What Does It Take to Move 5 Rhinos?
In a world where park rangers are generally not supported in their critical conservation roles, Nepal is an exception. Continue reading →
by Nilanga Jayasinghe, World Wildlife Fund This week, a team in Nepal moved a greater one-horned rhino from Chitwan National Park to Bardia National Park. It was the first such translocation since 2003, and a momentous occasion for Nepal's government, park and other enforcement agencies, NGOs, communities and other partners.
Moving a rhino is no small feat. It takes a team of roughly 75 people and more than 30 elephants to round up, sedate and transport these critically important animals hundreds of miles by road across Nepal's lowlands, part of Asia's magnificent Terai Arc landscape.
By week's end, a total of five rhinos will be moved. By 2018, 20 more rhinos will have been translocated to Bardia and five others to Shuklaphanta Wildlife Reserve.
It's all part of a larger effort to bring these rhinos back to historic numbers in this magical corner of our planet. The efforts are under way as the world marks World Wildlife Day – a time to honor our planet's amazing creatures and unite in condemning the illegal killing and trade that threatens them. The day's theme is "The future of wildlife is in our hands."
The project is partially funded by Discovery. The translocation was also funded by WWF, USAID and the US Fish and Wildlife Service. It was led by Nepal's Ministry of Forests and Soil Conservation, with the support of WWF-Nepal, the National Trust for Nature Conservation, the Nepal Army and local communities.
Conservation missions like the rhino translocation require cooperation across all levels, starting with the national government and trickling down to law enforcement, communities and conservation NGOs like WWF. Nepal's many conservation successes demonstrate that it takes an entire country. And, in recent years, Nepal has proven to be a global model for wildlife conservation.
This isn't the case everywhere. A new survey of rangers across 11 countries in Asia shows that most rangers don't get the support they need.
Seventy-four percent of rangers surveyed said they do not have the proper equipment to ensure their safety while working. Nearly half of respondents said they do not feel adequately trained to do their job. From basic items like sturdy hiking boots and outerwear to advanced anti-poaching technology and conservation management software, rangers need these essential tools – and the proper training to use them effectively.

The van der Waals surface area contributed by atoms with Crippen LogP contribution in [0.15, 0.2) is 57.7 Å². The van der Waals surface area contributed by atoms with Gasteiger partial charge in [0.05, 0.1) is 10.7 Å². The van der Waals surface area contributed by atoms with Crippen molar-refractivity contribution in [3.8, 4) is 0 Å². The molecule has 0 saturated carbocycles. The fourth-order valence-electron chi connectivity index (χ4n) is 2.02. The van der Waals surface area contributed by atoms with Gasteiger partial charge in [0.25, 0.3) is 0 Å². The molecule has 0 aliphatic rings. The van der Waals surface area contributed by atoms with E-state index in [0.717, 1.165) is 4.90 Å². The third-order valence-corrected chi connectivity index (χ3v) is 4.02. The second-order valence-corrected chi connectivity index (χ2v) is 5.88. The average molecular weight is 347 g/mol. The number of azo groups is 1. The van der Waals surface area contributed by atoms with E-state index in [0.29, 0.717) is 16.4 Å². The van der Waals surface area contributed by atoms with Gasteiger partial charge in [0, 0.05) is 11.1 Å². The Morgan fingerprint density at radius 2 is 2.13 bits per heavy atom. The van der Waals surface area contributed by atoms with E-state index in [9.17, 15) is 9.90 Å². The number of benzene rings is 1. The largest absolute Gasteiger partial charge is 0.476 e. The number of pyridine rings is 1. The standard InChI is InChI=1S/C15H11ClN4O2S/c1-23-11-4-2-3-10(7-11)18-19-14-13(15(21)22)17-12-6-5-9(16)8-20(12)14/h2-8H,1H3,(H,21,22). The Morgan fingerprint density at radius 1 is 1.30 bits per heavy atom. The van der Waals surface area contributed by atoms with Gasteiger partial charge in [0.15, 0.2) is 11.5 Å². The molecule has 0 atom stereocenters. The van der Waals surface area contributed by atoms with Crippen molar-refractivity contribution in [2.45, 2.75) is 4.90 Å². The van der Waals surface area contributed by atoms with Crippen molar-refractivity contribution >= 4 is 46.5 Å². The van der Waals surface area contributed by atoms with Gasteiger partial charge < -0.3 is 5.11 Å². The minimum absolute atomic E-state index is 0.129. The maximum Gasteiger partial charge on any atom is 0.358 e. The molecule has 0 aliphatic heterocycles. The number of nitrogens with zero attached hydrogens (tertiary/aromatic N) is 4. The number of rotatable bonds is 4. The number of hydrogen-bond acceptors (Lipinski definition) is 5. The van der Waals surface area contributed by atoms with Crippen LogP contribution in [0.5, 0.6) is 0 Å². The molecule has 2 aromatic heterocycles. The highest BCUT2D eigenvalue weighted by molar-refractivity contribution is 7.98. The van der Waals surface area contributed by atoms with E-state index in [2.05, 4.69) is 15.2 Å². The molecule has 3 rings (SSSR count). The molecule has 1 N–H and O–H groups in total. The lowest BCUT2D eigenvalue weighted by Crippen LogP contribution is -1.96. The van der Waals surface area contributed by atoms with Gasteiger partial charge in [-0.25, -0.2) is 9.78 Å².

When governments don't support rangers, local communities often close in. Forty-three percent of rangers surveyed say they have been threatened by community members. Human-wildlife conflict and dangers posed by tigers and elephants, and sometimes rhinos, often result in negative attitudes toward wild animals, and in turn, toward the rangers charged with protecting them.
Nepal's rangers experience the opposite: locals in Nepal help rangers succeed. The country's 400 community-based anti-poaching units patrol and monitor illegal activity, giving citizens an opportunity to contribute to conservation efforts. As a result, at a time when the illegal killing of large animals is at record levels elsewhere around the world, Nepal has experienced three years of zero rhino poaching since 2011 and is heading for a fourth.
The greater one-horned rhino, found in Nepal, India and a small pocket of Bhutan, numbered only 100 individuals at the turn of the 20th century. Today, due to collaborative and concerted efforts, it numbers 3,500 across these three countries. It's the only large mammal in Asia to be down-listed from endangered to vulnerable on the IUCN Red List of Threatened Species.
Translocations like the one currently being undertaken in Nepal help increase rhino numbers by establishing new populations in their historic range and by reducing the pressure on resources in places like Chitwan National Park, where rhino numbers have returned to capacity.
Nilanga Jayasinghe leads efforts to conserve Asian species for World Wildlife Fund (WWF) in the United States.